the layer you are in, visibility can be good (10-20 feet in the top 20 feet) to poor (5-10feet or less below 20 feet).Unless you plan to stay in the top 20 feet of water (or wherever the thermocline is in yourlake or quarry) you need to plan for proper thermal protection. In the thermal profiledescribed in the previous paragraph, a 3mm wetsuit would probably be fine for the 0-25foot depth, any deeper and at least a 5mm may be required. If you wanted to go deeperthen 40 feet for any length of time, then a dry suit with proper under suit (usually fleeceor some sort of long underware) would be required. For contrast, I have dove in the oceanwhere the thermocline didn’t occur until 60 feet deep and then was only a couple of degrees, of course the visibility was over 100 feet!From the previous paragraphs you should figure out that before going to dive in a lake orquarry you are unfamiliar with, you should contact a local dive shop or even talk to localdivers or fishermen to determine at what depth the thermocline resides and how much of a temperature drop to expect. There are usually good online resources for this such as theregional diving forums onwww.scubaboard.comwhere you can ask local divers aboutconditions. By knowing the subsurface conditions you can make sure you bring or obtainthe proper thermal protection. Nothing is more frustrating than having to call a divebecause you are near hypothermia or being unable to do a second dive because you are just too cold!Before you dive you should also try to determine if there is anything interesting to see,for example, in Lake Lanier where we do practice dives there is only mud, tree stumps,the occasional rock and more mud. In many man-made lakes there are still structures thatmay be divable, for example, in Lake Murray, SC, there is a old iron bridge that was leftintact. Many times cemeteries (as morbid as that sounds) will have the bodies relocatedbut unless the family pays, not the headstones. Makes for an interesting Oct 31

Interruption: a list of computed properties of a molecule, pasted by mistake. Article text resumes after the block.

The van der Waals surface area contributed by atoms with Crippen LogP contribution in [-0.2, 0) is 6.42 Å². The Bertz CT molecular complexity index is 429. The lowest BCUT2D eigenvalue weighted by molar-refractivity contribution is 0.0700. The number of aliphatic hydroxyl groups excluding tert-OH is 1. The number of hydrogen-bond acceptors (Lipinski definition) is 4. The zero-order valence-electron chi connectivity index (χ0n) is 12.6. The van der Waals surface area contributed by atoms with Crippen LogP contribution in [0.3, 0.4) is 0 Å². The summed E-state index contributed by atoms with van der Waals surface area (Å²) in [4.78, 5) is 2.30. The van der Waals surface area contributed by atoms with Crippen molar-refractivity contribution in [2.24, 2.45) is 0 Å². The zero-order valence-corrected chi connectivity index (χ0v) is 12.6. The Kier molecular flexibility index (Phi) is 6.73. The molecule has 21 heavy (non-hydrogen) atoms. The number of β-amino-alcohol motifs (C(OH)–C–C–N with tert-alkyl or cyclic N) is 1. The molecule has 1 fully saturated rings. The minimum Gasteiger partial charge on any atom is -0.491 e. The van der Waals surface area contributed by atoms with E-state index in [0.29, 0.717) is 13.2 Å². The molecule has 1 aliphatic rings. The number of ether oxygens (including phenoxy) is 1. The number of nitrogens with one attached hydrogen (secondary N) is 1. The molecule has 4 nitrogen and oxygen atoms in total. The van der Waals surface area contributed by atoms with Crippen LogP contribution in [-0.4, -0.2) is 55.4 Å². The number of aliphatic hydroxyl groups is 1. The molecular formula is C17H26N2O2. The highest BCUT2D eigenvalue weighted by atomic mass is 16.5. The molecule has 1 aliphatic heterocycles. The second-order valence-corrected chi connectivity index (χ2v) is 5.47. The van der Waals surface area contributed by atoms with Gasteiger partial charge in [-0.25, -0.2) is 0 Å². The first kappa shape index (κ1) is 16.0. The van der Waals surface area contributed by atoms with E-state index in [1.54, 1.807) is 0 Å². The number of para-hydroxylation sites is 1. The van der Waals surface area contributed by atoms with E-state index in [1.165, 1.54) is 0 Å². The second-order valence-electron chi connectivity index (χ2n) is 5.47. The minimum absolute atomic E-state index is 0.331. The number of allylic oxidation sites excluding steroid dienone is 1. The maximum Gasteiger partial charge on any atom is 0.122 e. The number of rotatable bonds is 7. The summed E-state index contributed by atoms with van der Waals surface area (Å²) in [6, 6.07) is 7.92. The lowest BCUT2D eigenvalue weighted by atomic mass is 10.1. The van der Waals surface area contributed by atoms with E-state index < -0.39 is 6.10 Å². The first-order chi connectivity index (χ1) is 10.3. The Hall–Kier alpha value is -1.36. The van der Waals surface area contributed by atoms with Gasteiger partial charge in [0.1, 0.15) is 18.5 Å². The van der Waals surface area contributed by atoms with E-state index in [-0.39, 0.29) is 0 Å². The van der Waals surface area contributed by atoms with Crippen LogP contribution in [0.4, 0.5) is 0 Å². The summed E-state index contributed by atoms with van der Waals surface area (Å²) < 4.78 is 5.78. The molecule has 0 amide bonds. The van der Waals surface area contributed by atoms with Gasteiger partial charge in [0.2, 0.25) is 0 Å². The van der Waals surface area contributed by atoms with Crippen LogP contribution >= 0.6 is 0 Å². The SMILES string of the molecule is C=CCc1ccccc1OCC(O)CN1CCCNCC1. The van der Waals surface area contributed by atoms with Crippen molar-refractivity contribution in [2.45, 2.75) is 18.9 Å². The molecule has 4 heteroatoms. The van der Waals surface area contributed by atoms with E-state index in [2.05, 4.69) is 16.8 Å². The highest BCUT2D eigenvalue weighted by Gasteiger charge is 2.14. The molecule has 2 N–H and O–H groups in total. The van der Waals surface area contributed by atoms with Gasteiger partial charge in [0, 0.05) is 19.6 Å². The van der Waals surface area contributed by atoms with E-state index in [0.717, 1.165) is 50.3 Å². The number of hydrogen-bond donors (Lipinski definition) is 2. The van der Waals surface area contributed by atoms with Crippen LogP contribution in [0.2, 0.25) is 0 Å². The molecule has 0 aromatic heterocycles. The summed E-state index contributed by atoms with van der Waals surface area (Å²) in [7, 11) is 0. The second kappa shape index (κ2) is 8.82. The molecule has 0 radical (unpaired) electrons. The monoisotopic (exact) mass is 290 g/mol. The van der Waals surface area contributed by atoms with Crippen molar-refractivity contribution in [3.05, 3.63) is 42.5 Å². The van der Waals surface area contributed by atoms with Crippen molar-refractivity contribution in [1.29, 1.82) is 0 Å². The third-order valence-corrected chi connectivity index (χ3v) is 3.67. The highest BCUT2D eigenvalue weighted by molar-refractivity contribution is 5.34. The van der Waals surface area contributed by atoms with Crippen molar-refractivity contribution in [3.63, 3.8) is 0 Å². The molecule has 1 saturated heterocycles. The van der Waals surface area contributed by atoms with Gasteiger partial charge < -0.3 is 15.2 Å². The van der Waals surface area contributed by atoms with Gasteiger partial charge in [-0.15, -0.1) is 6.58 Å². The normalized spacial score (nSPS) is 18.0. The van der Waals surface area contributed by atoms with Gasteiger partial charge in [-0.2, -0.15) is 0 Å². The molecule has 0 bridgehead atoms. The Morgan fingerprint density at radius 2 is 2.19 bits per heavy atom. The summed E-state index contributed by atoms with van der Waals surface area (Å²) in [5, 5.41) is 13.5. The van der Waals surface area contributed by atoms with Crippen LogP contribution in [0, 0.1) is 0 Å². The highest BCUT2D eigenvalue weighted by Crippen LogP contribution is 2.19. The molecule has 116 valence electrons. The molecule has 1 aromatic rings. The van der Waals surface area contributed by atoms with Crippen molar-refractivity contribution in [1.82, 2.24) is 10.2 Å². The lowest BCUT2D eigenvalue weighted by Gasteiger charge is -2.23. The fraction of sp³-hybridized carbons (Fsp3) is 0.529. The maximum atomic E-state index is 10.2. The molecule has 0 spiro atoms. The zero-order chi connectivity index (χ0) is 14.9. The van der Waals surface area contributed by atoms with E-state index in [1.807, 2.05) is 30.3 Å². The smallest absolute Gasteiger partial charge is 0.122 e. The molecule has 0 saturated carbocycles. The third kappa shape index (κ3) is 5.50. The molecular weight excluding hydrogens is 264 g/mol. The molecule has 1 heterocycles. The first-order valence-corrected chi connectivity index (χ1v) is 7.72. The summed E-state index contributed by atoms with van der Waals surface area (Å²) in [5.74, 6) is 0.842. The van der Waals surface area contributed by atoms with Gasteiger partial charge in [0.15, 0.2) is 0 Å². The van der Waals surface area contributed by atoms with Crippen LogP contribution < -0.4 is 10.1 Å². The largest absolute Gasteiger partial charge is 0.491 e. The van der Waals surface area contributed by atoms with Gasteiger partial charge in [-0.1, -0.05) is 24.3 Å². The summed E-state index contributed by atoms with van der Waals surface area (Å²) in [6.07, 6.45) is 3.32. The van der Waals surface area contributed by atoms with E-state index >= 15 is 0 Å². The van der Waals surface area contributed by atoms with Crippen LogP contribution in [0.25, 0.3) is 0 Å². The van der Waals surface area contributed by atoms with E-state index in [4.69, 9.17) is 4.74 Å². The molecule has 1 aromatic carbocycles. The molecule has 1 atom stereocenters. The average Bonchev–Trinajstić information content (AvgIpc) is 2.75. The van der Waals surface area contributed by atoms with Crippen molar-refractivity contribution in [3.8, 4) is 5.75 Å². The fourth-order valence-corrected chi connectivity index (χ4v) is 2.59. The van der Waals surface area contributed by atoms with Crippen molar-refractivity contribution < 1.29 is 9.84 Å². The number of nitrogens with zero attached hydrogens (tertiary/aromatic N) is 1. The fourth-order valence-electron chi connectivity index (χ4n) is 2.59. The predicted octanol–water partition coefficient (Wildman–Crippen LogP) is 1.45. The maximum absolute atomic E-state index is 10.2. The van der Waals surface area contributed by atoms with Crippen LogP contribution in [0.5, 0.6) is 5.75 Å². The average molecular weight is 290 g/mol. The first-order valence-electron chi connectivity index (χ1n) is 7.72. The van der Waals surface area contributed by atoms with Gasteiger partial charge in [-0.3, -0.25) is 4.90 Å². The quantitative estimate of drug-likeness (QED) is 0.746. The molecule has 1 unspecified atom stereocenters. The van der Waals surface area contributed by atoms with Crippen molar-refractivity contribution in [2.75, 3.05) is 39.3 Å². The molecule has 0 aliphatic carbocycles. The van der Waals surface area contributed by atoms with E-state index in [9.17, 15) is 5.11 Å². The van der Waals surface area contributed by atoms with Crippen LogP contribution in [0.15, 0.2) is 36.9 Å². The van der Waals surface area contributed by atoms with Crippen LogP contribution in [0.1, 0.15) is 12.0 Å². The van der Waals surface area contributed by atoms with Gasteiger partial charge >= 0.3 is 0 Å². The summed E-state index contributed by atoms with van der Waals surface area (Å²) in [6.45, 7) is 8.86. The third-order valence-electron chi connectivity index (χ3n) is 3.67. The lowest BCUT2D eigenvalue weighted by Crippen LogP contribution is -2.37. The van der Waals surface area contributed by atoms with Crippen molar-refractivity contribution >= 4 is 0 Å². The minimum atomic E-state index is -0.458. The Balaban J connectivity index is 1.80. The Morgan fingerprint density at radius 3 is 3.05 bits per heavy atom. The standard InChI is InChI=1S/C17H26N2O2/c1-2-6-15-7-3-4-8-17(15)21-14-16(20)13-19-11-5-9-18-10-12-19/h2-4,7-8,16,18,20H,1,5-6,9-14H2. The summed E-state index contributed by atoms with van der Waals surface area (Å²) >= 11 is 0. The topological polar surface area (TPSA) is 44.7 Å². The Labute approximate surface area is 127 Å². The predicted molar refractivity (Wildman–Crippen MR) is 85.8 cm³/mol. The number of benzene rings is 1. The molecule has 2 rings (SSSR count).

dive toexplore a flooded cemetery. Other things of interest may be old railroad trestles, wrecks,or intact/partially intact buildings. One of the most interesting fresh water dives (I haven’tdone it yet but really want to) is the Bonne Terre abandoned lead mine in Missouri, all of the equipment was just left in the mine when it flooded. In the quarry I dive (Dive Haven,White Georgia,www.divehavenga.com) there are several wrecked/partial cars and an oldfashioned crane/shovel, there maybe more as the bottom is at 150 feet, but those are whathas been found so far at recreational depths.
 Figure 1: Partially buried remains of a car – Dive Haven QuarrySo what is a typical lake or quarry dive like? Of course you start by working out the diveplan with your dive buddy or buddies, what you want to accomplish, how deep you areplanning to go, review of hand signals, etc. Once everyone is clear on the plan you maywant to get the bearings of the features of interest (general bearings from a specific pointsuch as a buoy or a land feature visible from the water.Once all of the pre-dive planning is complete you check out and assemble yourequipment. One simple memory trick I use when assembling gear is to remember “air-to-hair”, make sure the outlet of the tank is pointing toward where you head will be. At aminimum you need to check the functioning of all gauges (pressure, temperature, divecomputers) and the inflator/deflator for your BC and maybe drysuit, and the properfunction of the regulator, both the main and spare air (or octopus as it is called.) At 60feet down is not the time to discover that your BC fill valve sticks open or the spare airdoesn’t work. You should record initial air tank pressure and perhaps check for CarbonMonoxide (I use a CO-Cop for this) and if using Nitrox (EAN32 or EAN36 for example)verify the oxygen concentration and your dive computer (if it is Nitrox capable) O2settings.You should also familiarize yourself with your buddies gear, how does his weight releasework? Where is his octopus located? For example, I don’t have an octopus on myregulator setup (see the yellow regulator cap on the fill hose on the right side of my BC inFigure 3? That’s it), instead I have an integrated BC inflator/spare air so instead of looking for my octopus my buddy needs to know to ask for my primary (the hose on theleft side of the BC) and then I use the spare air (because it is too short to pass to a buddy.)